Does Living In a New Condo Mean a Sterile Community?

Does Living In a New Condo Mean a Sterile Community?

One of the reasons that old neighbourhoods appeal to many, apart from mature, leafy trees, is the sense of community that exists there. As the neighbourhood slowly changes, bonds form, neighbours get to know each other, and community amenities exist, from pools, schools, to grocery stores.

New condos bring to mind large buildings with awkward impersonal interactions in the elevators or parking garage. Who lives there? Downsizing seniors, young professionals who work long hours, and tiny dogs, right?

 

Well that doesn’t necessarily have to be true, not on either account.

 

New Condos Doesn’t Mean NO COMMUNITY

There are some stereotypes that we need to clear up about condo developments in the first place. They are not always large apartment buildings. If you look for condos in West Island, you’ll notice that they are a mix of townhouses and small apartment buildings, and in some cases, you’ll even find semi-detached condos. Condominium refers to the system in which the complex is maintained, and how it is done as a group, rather than individually. Services like garbage collection, roofing, lawn care, common amenities like a pool or community room are also covered by monthly condo fees.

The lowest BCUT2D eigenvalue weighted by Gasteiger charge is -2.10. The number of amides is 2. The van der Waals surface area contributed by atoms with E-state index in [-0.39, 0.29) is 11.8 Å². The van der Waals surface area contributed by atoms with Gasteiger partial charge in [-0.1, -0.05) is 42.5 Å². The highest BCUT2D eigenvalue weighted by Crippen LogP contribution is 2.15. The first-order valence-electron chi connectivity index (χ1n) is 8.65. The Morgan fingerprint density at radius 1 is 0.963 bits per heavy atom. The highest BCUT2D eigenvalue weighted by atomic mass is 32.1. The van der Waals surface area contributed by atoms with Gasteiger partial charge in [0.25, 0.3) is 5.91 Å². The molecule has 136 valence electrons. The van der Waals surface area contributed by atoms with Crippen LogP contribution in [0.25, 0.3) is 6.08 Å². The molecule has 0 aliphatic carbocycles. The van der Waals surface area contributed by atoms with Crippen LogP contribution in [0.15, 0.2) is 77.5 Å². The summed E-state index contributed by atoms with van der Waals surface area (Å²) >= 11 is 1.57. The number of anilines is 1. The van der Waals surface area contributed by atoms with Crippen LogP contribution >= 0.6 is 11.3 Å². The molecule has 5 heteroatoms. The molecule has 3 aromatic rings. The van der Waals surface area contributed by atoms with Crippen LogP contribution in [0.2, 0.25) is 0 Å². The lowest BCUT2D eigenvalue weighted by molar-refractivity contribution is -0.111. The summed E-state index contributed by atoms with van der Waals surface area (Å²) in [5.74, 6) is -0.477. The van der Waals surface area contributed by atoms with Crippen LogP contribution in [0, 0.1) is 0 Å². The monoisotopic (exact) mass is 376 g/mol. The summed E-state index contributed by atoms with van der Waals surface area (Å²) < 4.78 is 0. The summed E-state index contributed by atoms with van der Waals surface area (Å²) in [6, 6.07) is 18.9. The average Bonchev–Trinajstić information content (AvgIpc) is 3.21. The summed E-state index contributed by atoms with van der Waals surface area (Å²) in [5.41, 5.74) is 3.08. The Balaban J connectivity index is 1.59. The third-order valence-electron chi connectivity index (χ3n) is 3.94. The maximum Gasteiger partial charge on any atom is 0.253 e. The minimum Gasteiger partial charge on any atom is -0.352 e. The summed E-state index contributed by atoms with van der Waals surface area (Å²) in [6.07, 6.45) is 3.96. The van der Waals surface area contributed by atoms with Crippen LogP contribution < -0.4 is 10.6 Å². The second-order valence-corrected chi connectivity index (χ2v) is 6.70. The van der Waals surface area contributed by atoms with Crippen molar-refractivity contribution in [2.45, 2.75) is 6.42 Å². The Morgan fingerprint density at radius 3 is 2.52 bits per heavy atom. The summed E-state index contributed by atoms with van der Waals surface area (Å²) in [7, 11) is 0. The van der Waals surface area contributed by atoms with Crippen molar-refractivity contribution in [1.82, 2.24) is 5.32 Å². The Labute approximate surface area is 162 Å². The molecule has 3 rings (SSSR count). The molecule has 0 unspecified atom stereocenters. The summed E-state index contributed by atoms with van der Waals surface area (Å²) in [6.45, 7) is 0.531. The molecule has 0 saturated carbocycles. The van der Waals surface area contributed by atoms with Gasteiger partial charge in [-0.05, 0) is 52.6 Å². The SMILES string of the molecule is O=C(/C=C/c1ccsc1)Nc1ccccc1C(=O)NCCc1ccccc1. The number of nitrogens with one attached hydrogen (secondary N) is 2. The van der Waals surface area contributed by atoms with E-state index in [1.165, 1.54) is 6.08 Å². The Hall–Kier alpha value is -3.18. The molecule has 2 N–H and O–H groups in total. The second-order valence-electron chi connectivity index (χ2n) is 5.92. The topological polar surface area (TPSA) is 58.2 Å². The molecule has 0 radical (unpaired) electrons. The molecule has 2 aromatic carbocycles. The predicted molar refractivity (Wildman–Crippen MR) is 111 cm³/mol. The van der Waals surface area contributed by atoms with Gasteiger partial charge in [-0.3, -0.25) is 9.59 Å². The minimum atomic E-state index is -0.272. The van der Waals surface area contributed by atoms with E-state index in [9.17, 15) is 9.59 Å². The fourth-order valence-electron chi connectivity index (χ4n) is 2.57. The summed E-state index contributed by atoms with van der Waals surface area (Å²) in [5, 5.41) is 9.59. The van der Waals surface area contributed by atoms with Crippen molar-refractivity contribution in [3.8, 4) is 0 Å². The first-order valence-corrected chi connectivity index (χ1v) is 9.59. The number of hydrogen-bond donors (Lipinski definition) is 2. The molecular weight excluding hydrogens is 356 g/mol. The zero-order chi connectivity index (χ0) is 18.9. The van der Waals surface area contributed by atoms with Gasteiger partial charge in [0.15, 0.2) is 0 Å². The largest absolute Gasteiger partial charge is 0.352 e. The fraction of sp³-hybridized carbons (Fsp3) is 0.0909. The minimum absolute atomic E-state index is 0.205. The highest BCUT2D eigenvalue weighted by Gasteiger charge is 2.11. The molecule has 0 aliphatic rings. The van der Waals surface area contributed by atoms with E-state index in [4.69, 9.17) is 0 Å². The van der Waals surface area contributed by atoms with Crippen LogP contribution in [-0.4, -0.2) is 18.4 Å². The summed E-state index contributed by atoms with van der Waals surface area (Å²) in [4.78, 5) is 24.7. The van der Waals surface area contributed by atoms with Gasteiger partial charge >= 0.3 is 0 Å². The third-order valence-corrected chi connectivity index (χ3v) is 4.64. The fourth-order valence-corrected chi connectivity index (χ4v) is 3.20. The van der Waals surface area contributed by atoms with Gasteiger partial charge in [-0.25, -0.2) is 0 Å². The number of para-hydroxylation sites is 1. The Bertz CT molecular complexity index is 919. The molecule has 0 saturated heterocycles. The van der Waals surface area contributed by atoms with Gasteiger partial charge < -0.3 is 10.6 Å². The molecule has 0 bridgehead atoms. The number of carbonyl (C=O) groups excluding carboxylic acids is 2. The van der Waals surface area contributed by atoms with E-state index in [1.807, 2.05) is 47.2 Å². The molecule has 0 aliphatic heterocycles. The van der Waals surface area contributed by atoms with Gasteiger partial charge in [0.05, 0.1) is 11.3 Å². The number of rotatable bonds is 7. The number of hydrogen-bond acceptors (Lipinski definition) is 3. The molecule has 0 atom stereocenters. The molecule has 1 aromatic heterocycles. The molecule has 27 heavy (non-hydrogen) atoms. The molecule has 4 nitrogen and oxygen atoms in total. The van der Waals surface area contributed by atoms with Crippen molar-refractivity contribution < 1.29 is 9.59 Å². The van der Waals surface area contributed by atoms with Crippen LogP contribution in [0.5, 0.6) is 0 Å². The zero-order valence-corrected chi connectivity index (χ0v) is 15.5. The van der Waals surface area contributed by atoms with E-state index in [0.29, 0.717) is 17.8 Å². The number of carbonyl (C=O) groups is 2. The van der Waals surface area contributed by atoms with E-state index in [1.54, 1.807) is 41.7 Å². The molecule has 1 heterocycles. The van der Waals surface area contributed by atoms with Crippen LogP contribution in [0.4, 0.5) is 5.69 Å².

While it’s true that when it’s a new condo, all the residents move in at approximately the same time, it doesn’t mean that they can’t be open for friendship. With the different unit types, you can find a diversity of residents, of different age and ethnic origin. Many new condos are now infill developments and are built in areas that already have existing neighbourhoods and community amenities like libraries, stores, and services like banks. The density also promotes good transit and connectivity to the rest of the city.

 

Older Neighbourhood Doesn’t mean FRIENDLY NEIGHBOURS

While in the movies, all the areas with the nice old houses and mature trees seem to have the friendliest people living in them, that doesn’t necessarily ring true in real life. There’s something to be said about “garage culture”- when people drive out of their garages to go to work and drive back in at the end of the day, never showing themselves outside of their home. That doesn’t seem to really promote social coherence, does it?

 

A lot of the older neighbourhoods, while they have more greenery generally, also have worse transit, and aren’t really walkable when it comes to getting things done, be that groceries or depositing money at the bank.

 

 

In the end, you really have to experience a neighbourhood before you move in. In an established area, you can take a walk during the day to observe who you see out and about, visit the local park, or hang out at the library. Try it on.

 

With a new development, that’s a little more difficult. What you can do though, is talk to the developer about the demographics of those who have purchased. See if you fit into any of the major groups. Maybe put together a social media group in which future residents can meet and discuss ideas.

 

You are also a part of your community, and the impact you make can change what’s there currently. So what will it be?

 

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